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How Giants still can salvage offseason after missing out on top targets

How Giants still can salvage offseason after missing out on top targets

How Giants still can salvage offseason after missing out on top targets originally appeared on NBC Sports Bay Area

The Giants missed out on their top two offseason targets, but it's not the end of the world.

Yes, watching Shohei Ohtani and Yoshinobu Yamamoto slip through your fingers only to sign with the rival Los Angeles Dodgers must sting for president of baseball operations Farhan Zaidi and the front office. But there's no time for wound-licking.

The offseason, for the most part, is just getting started thanks to the logjam created by the two superstar free agents.

San Francisco signed Korean outfielder Jung Hoo Lee to a six-year, $113 million contract, and while that's a nice start, there still is much work left to do. Here's how the Giants still can salvage another frustrating offseason.

Sign Cody Bellinger

The fit isn't perfect, particularly because of how much he will cost and the Giants' crowded roster, but San Francisco needs to add a big bat and the pickings are slim.

Currently, the Giants' outfield consists of a Michael Conforto and Mitch Haniger platoon in left field, Lee in center and Mike Yastrzemski in right. Bellinger split time between center field and first base for the Chicago Cubs last season, but does have plenty of experience playing the corners.

Between a crowded outfield and a slew of first base/DH candidates such as LaMonte Wade Jr., Wilmer Flores and J.D. Davis, signing Bellinger would require an additional move or two, but that shouldn't be an issue that prevents the Giants from making the splash.

Trade for Corbin Burnes

The Giants are in pursuit of a co-ace to pair alongside Logan Webb, and while reigning NL Cy Young Award winner Blake Snell could make sense, Burnes is a better overall fit.

It has become increasingly likely the Brewers look to trade Burnes and shortstop Willy Adames this offseason and with the former Cy Young Award winner set to become a free agent after the 2024 season, a move for Burnes would cost the Giants less than a potential trade for Chicago White Sox ace Dylan Cease.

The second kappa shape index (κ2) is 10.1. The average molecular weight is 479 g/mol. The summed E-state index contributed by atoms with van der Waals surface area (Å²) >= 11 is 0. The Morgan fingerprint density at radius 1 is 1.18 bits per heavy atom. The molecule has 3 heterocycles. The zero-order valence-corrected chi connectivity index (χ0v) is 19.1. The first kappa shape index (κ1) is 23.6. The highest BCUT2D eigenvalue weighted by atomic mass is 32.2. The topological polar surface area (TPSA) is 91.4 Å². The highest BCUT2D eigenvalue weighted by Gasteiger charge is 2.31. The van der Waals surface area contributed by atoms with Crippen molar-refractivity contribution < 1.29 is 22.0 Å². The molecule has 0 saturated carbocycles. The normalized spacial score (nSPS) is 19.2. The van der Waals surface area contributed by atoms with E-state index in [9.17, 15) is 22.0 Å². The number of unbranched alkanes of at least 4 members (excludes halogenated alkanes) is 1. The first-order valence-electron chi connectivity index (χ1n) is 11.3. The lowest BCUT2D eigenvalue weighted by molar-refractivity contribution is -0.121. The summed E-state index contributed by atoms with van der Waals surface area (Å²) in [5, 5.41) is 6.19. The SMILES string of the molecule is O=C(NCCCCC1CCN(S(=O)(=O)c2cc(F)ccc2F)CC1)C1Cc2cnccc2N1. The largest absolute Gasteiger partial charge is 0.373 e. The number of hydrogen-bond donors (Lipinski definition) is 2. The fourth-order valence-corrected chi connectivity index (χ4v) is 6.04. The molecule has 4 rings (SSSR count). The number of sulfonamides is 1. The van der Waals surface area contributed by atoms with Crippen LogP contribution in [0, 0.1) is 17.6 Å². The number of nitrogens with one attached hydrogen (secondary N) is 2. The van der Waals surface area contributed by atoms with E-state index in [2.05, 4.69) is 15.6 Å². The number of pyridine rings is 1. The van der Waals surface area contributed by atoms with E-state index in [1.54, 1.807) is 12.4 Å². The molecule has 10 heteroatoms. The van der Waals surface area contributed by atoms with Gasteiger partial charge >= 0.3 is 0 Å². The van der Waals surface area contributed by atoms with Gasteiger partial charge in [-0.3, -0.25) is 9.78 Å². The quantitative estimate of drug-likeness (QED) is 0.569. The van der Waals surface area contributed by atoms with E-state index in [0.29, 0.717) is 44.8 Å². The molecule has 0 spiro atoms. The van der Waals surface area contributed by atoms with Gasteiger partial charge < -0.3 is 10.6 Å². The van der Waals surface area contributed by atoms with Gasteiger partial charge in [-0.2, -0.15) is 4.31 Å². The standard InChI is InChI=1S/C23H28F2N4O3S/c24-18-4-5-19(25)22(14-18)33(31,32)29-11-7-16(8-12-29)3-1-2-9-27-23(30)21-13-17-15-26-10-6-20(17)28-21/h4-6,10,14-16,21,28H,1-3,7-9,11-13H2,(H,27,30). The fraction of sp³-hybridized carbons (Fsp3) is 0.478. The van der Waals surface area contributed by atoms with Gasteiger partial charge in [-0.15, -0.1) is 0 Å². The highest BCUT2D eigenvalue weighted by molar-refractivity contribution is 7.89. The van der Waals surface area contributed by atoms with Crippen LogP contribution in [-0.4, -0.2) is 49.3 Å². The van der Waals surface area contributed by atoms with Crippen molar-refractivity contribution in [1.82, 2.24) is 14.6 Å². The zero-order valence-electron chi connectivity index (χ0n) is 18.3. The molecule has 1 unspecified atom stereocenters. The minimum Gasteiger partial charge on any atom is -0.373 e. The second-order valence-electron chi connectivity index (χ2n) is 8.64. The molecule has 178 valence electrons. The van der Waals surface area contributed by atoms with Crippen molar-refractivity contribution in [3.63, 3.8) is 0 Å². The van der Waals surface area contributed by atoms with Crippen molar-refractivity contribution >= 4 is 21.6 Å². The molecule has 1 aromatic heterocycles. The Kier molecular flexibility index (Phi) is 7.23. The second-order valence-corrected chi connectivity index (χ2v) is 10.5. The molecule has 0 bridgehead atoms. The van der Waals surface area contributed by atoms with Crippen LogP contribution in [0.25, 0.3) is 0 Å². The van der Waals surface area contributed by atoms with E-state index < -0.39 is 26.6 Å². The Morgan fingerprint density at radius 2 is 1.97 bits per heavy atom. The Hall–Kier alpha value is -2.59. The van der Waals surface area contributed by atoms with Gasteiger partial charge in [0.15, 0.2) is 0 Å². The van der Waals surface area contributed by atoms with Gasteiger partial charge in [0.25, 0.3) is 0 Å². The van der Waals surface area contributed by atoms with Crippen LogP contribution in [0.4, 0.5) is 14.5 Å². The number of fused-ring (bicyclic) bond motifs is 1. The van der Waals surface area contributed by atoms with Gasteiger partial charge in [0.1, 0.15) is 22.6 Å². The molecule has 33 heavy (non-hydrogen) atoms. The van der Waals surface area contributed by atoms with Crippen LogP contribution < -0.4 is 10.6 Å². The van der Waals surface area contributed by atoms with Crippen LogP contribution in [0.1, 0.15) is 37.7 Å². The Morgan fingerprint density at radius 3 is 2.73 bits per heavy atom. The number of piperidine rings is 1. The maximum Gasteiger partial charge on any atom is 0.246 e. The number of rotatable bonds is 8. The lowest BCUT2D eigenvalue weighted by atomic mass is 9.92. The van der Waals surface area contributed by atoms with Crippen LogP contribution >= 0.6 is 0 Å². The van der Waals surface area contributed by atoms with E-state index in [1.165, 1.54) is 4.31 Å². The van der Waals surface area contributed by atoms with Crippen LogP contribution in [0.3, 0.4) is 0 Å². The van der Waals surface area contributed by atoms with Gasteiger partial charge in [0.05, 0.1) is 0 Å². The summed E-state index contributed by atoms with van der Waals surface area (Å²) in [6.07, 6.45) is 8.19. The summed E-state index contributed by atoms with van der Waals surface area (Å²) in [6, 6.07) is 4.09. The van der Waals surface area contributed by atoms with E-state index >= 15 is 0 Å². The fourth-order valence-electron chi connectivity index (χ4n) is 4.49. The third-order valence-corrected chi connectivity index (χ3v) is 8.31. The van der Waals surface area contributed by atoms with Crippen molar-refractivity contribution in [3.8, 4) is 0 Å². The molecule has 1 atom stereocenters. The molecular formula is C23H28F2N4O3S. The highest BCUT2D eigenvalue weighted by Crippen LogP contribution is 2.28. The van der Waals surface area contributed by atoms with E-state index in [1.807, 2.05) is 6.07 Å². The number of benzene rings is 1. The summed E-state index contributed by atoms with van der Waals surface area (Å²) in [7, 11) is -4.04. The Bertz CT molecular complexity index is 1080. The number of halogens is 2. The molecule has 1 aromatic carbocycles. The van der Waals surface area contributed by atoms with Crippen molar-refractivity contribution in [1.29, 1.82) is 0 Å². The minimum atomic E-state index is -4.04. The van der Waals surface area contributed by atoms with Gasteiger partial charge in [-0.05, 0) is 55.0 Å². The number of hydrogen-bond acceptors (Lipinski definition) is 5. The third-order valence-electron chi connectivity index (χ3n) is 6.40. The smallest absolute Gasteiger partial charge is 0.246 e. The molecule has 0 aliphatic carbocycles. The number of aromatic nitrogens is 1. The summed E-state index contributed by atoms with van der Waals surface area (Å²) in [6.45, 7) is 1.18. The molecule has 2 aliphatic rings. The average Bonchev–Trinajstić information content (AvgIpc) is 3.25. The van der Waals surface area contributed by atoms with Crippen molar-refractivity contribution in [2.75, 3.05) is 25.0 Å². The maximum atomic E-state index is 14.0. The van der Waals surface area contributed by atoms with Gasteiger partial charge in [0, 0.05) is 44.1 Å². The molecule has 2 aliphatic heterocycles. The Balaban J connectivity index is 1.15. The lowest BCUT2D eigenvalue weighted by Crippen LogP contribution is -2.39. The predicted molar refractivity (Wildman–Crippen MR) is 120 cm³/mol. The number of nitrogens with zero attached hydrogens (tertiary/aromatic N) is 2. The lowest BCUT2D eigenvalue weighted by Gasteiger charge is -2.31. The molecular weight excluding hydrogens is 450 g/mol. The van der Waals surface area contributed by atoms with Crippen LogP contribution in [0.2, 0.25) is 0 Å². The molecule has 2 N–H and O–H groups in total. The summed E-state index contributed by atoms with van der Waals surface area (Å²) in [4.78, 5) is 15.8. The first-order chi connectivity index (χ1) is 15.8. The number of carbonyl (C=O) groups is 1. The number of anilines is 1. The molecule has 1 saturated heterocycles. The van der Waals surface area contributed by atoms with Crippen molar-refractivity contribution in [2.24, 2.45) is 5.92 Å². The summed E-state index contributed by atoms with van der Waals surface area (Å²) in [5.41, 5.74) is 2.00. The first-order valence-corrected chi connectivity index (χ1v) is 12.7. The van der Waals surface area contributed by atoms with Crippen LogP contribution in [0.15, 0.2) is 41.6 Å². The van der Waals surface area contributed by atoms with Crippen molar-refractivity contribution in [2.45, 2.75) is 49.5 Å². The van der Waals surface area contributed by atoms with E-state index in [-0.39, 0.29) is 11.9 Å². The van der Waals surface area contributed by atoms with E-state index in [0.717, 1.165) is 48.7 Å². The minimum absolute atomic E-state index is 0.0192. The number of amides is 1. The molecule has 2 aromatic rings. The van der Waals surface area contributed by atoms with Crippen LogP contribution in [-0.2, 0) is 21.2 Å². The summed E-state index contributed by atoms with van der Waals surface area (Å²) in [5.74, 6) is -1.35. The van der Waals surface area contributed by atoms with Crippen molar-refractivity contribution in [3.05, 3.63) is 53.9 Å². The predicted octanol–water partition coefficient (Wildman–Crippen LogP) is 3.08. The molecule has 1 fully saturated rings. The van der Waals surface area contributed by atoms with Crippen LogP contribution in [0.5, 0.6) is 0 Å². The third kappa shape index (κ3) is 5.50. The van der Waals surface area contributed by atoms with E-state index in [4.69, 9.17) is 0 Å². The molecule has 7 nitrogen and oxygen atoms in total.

Snell is the lone ace-caliber pitcher remaining on the free-agent market and with a handful of teams, including the Giants, likely vying for his services, there's a chance San Francisco will need to pivot to the trade market.

Trade for Tommy Edman

The Giants are in a tricky spot where they need an insurance option behind rookie shortstop Marco Luciano, but not somebody who could prevent the top prospect from making the jump in his first full season.

While Adames or free agent Tim Anderson could make sense, both only play shortstop and likely will command significant playing time at the position.

That's why the ideal move is a trade for the St. Louis Cardinals' super-utility man. Edman played short, second base, center field and right field for the Cardinals in 2023 and his flexibility will allow the Giants to give Luciano an extended leash while having a backup plan in place should the rookie struggle out of the gate.

The Cardinals likely would target young starting pitching in a trade, which the Giants have an excess of. There certainly is a path to a deal.

Sign Shota Imanaga

The Giants dipped their toes into the international free-agent market by signing Lee and wanted to do so again for Yamamoto. However, there still is one Japanese star pitcher available and he's flown somewhat under the radar until now.

Imanaga was posted on Nov. 27, which means he has until Jan. 11 to sign with an MLB team and the Giants reportedly have interest. While the 30-year-old might not be the ace-caliber pitcher the Giants are targeting, he could serve as a strong middle-of-the-rotation arm.

With Webb, rookie Kyle Harrison and injured veteran Alex Cobb all locks for the rotation next season (when healthy), the Giants have a pair of question marks in Ross Stripling and Anthony DeSclafani. They could use not one, but two new arms this offseason and should let the depth fall where it may.

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